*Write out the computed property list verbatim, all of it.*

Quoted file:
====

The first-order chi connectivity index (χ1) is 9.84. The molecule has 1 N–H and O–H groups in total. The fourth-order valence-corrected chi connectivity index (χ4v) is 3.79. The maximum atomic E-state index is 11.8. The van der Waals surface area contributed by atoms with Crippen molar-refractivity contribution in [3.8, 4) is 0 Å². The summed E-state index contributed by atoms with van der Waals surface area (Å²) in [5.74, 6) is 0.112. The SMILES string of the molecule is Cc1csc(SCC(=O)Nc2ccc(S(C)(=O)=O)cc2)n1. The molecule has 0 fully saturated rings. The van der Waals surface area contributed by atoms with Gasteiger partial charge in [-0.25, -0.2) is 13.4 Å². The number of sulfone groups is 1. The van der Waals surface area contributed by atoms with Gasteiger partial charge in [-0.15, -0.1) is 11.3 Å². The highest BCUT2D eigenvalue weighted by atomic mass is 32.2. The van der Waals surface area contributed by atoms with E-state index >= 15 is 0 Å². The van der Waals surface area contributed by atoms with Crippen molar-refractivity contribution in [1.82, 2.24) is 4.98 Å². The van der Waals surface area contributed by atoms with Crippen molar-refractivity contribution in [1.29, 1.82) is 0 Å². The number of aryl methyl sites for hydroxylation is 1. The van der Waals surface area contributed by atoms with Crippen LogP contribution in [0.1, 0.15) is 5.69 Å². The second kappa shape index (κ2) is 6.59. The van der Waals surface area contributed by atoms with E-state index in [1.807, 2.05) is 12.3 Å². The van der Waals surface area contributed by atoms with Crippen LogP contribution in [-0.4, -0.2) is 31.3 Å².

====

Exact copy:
The first-order chi connectivity index (χ1) is 9.84. The molecule has 1 N–H and O–H groups in total. The fourth-order valence-corrected chi connectivity index (χ4v) is 3.79. The maximum atomic E-state index is 11.8. The van der Waals surface area contributed by atoms with Crippen molar-refractivity contribution in [3.8, 4) is 0 Å². The summed E-state index contributed by atoms with van der Waals surface area (Å²) in [5.74, 6) is 0.112. The SMILES string of the molecule is Cc1csc(SCC(=O)Nc2ccc(S(C)(=O)=O)cc2)n1. The molecule has 0 fully saturated rings. The van der Waals surface area contributed by atoms with Gasteiger partial charge in [-0.25, -0.2) is 13.4 Å². The number of sulfone groups is 1. The van der Waals surface area contributed by atoms with Gasteiger partial charge in [-0.15, -0.1) is 11.3 Å². The highest BCUT2D eigenvalue weighted by atomic mass is 32.2. The van der Waals surface area contributed by atoms with E-state index >= 15 is 0 Å². The van der Waals surface area contributed by atoms with Crippen molar-refractivity contribution in [1.82, 2.24) is 4.98 Å². The van der Waals surface area contributed by atoms with Crippen molar-refractivity contribution in [1.29, 1.82) is 0 Å². The number of aryl methyl sites for hydroxylation is 1. The van der Waals surface area contributed by atoms with Crippen LogP contribution in [0.1, 0.15) is 5.69 Å². The second kappa shape index (κ2) is 6.59. The van der Waals surface area contributed by atoms with E-state index in [1.807, 2.05) is 12.3 Å². The van der Waals surface area contributed by atoms with Crippen LogP contribution in [-0.4, -0.2) is 31.3 Å².